Although we do reach the end of side one with more of a whimper than bang. “It Ain’t Easy” was a cover of a song from Louisiana songwriter Ron Davies 1970 album “Silent Song Through The Land”. Now, apart from “Waiting For The Man” I don’t think Bowie was ever really that hot at picking covers. It has been claimed that Mick Ronson had introduced this one to Bowie as he’d played it with his band The Rats. Whatever, it’s the albums low point and it’s astonishing to think that this made it while “Velvet Goldmine” was left in the tape vault.

    Side 2 is where it all happens. When you think of Ziggy you think of Bowie’s look at the time, flame red hair, bright sparkly jump suits. “Lady Stardust” tells of someone with “long black hair” and “the boy in the bright blue jeans”. Not how we think of Ziggy Stardust looking. Whatever, we’re being introduced to the phenomenon here. I love the verse:

    Femme fatales emerged from shadows

    To watch this creature fair

    Boys stood upon their chairs

    To make their point(s)of view

    The beautiful people have emerged but the boys at the back of the room are still, drinking and shouting their heads off.

    “Star” (it’s almost an admission of the pretence of being a star Bowie and his entourage were playing out) and “Hang On To Yourself” (the song that opened many shows on the Ziggy tours) show us the mania and the excitement Ziggy was stirring up “We can't dance, we don't talk much, we just ball and play, But then we move like tigers on Vaseline

    Then Ziggy’s song, telling, from the POV of one of the Spiders, of the rise and fall of the alien rock star. Hung off one the greatest guitar riffs ever played Bowie tells us of the well hung nazz, who played left handed and took it all to far. “Suffragette City” feels like Ziggy’s comedown “wham bam thank you m’am”. It was apparently offered to Mott The Hoople before “All The Young Dudes” but they turned it down. It and “Hang Onto Yourself” must have been huge influences on Punk…proto-punk ?

    And then it’s the end game. Side 2 has flown by and it’s “Rock ‘n’ Roll Suicide”. The kids have killed the man and the Spiders have broken up but “you’re not alone, gimme your hands” and it ends on orchestral strings…what a rush.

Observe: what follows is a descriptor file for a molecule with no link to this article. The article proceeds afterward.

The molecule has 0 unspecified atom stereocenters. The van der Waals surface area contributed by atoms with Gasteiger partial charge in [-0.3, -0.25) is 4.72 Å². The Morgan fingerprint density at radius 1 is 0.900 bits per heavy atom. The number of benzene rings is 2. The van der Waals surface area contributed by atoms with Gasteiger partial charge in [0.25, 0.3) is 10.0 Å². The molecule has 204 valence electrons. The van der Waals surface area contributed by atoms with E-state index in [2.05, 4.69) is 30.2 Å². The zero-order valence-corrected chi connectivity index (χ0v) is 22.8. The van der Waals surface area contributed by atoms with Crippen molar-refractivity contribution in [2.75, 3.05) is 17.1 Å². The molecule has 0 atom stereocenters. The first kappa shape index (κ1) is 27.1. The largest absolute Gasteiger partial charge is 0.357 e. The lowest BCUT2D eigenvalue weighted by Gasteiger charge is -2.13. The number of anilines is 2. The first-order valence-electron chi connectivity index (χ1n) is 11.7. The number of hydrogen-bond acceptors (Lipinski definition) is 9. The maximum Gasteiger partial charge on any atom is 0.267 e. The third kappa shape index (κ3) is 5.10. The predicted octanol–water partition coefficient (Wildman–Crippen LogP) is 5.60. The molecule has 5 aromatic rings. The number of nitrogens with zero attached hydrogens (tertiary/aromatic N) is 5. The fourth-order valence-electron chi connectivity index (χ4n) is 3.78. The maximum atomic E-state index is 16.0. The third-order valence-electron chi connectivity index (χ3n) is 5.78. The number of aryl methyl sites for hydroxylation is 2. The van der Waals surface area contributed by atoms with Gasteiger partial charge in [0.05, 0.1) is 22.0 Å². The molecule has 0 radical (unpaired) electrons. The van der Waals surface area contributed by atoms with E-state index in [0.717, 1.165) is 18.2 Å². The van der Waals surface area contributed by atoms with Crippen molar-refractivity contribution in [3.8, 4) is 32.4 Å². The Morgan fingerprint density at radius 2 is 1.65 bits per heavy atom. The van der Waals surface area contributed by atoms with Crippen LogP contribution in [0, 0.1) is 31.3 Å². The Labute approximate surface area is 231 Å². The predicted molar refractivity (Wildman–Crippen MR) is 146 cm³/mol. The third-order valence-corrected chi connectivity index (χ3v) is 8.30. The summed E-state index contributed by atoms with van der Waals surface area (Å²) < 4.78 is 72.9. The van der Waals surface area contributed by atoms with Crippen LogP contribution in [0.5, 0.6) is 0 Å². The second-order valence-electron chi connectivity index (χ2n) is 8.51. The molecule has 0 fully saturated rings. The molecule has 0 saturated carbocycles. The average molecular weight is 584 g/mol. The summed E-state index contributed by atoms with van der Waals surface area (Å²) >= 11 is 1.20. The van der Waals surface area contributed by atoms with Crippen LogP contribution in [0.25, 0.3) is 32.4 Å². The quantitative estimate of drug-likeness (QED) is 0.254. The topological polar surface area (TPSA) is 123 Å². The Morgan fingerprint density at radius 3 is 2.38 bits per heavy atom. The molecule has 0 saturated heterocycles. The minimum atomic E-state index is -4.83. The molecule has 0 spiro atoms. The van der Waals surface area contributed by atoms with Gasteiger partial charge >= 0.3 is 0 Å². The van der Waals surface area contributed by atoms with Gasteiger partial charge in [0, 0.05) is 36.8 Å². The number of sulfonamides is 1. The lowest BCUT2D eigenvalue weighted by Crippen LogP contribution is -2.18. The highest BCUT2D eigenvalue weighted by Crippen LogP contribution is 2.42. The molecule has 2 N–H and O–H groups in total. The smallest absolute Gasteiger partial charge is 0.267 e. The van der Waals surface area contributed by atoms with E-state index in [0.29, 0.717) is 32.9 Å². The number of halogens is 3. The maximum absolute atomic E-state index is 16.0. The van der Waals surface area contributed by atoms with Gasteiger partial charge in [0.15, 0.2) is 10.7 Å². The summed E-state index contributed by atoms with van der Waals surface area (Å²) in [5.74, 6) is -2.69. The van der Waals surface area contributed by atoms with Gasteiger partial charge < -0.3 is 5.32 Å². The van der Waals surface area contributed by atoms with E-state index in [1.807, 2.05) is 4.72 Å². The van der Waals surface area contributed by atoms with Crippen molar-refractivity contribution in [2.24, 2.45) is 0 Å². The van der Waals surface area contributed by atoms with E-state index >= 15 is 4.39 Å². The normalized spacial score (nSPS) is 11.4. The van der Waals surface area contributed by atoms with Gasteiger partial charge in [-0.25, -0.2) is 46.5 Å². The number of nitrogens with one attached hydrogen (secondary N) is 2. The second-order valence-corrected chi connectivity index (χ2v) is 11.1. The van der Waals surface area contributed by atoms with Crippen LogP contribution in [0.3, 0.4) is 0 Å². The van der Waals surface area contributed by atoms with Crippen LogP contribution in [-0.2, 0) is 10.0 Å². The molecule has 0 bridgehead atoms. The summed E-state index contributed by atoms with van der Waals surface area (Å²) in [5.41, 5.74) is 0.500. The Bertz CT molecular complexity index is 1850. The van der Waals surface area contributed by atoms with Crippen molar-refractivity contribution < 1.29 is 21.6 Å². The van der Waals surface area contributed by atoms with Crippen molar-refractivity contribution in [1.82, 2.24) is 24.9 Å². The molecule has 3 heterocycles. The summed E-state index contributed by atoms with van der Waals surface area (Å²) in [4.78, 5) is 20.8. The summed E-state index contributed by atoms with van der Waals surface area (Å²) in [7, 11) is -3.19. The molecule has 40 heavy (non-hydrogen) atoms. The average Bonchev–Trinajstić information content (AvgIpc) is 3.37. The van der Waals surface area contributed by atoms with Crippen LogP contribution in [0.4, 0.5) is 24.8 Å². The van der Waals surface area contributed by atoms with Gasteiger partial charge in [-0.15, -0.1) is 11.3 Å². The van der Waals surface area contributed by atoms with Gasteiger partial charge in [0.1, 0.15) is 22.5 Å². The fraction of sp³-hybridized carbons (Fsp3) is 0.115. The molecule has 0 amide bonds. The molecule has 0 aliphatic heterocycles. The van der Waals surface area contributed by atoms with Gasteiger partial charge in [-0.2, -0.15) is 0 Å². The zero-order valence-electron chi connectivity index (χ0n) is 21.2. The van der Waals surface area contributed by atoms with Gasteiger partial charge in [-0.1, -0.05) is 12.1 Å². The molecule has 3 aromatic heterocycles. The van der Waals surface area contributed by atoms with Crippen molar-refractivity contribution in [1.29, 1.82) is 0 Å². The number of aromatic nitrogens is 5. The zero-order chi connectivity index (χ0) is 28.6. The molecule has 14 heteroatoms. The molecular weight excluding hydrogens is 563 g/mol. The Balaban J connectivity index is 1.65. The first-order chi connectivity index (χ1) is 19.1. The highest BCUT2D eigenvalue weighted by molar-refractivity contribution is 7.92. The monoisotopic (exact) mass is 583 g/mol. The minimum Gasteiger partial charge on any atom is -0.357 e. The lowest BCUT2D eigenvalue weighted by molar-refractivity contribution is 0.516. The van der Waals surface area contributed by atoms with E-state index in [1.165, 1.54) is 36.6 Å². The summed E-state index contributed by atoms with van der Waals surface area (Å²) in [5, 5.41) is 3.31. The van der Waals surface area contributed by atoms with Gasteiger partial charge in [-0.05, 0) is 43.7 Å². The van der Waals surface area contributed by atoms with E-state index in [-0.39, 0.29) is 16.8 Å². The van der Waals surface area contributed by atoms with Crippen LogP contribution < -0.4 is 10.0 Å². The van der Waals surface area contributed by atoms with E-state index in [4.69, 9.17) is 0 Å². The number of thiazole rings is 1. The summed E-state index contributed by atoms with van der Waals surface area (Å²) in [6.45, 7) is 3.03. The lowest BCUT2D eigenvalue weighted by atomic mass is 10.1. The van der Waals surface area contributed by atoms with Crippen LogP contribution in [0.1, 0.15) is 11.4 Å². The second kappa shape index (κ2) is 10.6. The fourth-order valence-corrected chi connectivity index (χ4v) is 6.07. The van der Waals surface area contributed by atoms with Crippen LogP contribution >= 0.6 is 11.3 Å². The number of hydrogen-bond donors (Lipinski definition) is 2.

“The Rise And Fall Of Ziggy Stardust And The Spiders From Mars” is important cos it gave the world the greatest rock star of my lifetime. I was late to this party, but from that first hearing to listening for the nth time just now, I don’t think I’ve ever been anything less than enthralled by this wonderful record.

    Moonage Daydream - https://youtu.be/BL9Aur-G1yc

  2. The gang’s all here…for the recording of “Hunky Dory” Mick Ronson and Woody Woodmansey introduced their boss to bass player Trevor Bolder, also from Hull, putting together the band than in just a few months would become known to the world as The Spiders From Mars. Tony Visconti’s producers chair has been filled by TMWSTW engineer Ken Scott. So for his 4th album David Bowie produced his first classic.

    You’d not know that back in 1971 tho’. The album and accompanying single “Changes”, despite receiving glowing reviews, failed to chart on release. RCA didn’t put much effort into promoting either as they knew a drastic change of image and style was imminent. It’s incredible to think that as Bowie was preparing to release “Hunky Dory” his next album was already recorded and ready to go, the long haired be-flared singer/songwriter pictured on this record sleeve was about to transition into a flame haired, jump suit clad, rock ‘n’ roll alien.

    “Hunky Dory” opens with 2 bona fide Bowie gems. “Changes” is as much a metaphor for what the writer is about to do as it is a warning to us all that change is inevitable. The jaunty “Oh! You Pretty Things” was successfully covered by Peter Noone of Herman’s Hermits fame, giving the writer his 2nd hit.